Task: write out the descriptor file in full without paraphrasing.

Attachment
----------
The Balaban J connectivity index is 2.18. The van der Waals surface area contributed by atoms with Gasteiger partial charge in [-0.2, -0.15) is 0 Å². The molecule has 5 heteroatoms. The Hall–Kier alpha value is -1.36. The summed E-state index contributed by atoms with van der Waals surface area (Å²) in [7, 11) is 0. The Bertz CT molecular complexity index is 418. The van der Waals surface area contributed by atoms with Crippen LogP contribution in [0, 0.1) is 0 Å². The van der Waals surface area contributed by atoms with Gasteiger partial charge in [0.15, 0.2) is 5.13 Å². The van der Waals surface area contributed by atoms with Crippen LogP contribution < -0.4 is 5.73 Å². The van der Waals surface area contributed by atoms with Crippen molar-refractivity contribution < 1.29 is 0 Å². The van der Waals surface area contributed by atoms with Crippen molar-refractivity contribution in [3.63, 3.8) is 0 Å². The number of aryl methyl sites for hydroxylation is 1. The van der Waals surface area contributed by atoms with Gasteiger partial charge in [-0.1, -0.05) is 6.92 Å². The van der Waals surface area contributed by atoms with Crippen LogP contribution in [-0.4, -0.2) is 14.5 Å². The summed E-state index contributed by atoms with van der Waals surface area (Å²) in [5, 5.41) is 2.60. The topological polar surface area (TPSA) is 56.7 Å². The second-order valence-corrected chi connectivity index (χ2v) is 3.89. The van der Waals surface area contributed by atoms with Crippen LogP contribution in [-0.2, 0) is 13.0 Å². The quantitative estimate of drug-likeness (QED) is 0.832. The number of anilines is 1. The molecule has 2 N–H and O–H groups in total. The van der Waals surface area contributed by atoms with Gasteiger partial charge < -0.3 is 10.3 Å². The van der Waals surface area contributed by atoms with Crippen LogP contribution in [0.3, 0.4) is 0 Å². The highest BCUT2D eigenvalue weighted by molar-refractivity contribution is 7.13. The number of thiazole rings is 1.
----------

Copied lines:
The Balaban J connectivity index is 2.18. The van der Waals surface area contributed by atoms with Gasteiger partial charge in [-0.2, -0.15) is 0 Å². The molecule has 5 heteroatoms. The Hall–Kier alpha value is -1.36. The summed E-state index contributed by atoms with van der Waals surface area (Å²) in [7, 11) is 0. The Bertz CT molecular complexity index is 418. The van der Waals surface area contributed by atoms with Crippen LogP contribution in [0, 0.1) is 0 Å². The van der Waals surface area contributed by atoms with Gasteiger partial charge in [0.15, 0.2) is 5.13 Å². The van der Waals surface area contributed by atoms with Crippen LogP contribution < -0.4 is 5.73 Å². The van der Waals surface area contributed by atoms with Crippen molar-refractivity contribution < 1.29 is 0 Å². The van der Waals surface area contributed by atoms with Crippen molar-refractivity contribution in [3.63, 3.8) is 0 Å². The number of aryl methyl sites for hydroxylation is 1. The van der Waals surface area contributed by atoms with Gasteiger partial charge in [-0.1, -0.05) is 6.92 Å². The van der Waals surface area contributed by atoms with Crippen LogP contribution in [-0.4, -0.2) is 14.5 Å². The summed E-state index contributed by atoms with van der Waals surface area (Å²) in [5, 5.41) is 2.60. The topological polar surface area (TPSA) is 56.7 Å². The second-order valence-corrected chi connectivity index (χ2v) is 3.89. The van der Waals surface area contributed by atoms with Crippen LogP contribution in [-0.2, 0) is 13.0 Å². The quantitative estimate of drug-likeness (QED) is 0.832. The number of anilines is 1. The molecule has 2 N–H and O–H groups in total. The van der Waals surface area contributed by atoms with Gasteiger partial charge < -0.3 is 10.3 Å². The van der Waals surface area contributed by atoms with Crippen LogP contribution in [0.3, 0.4) is 0 Å². The highest BCUT2D eigenvalue weighted by molar-refractivity contribution is 7.13. The number of thiazole rings is 1.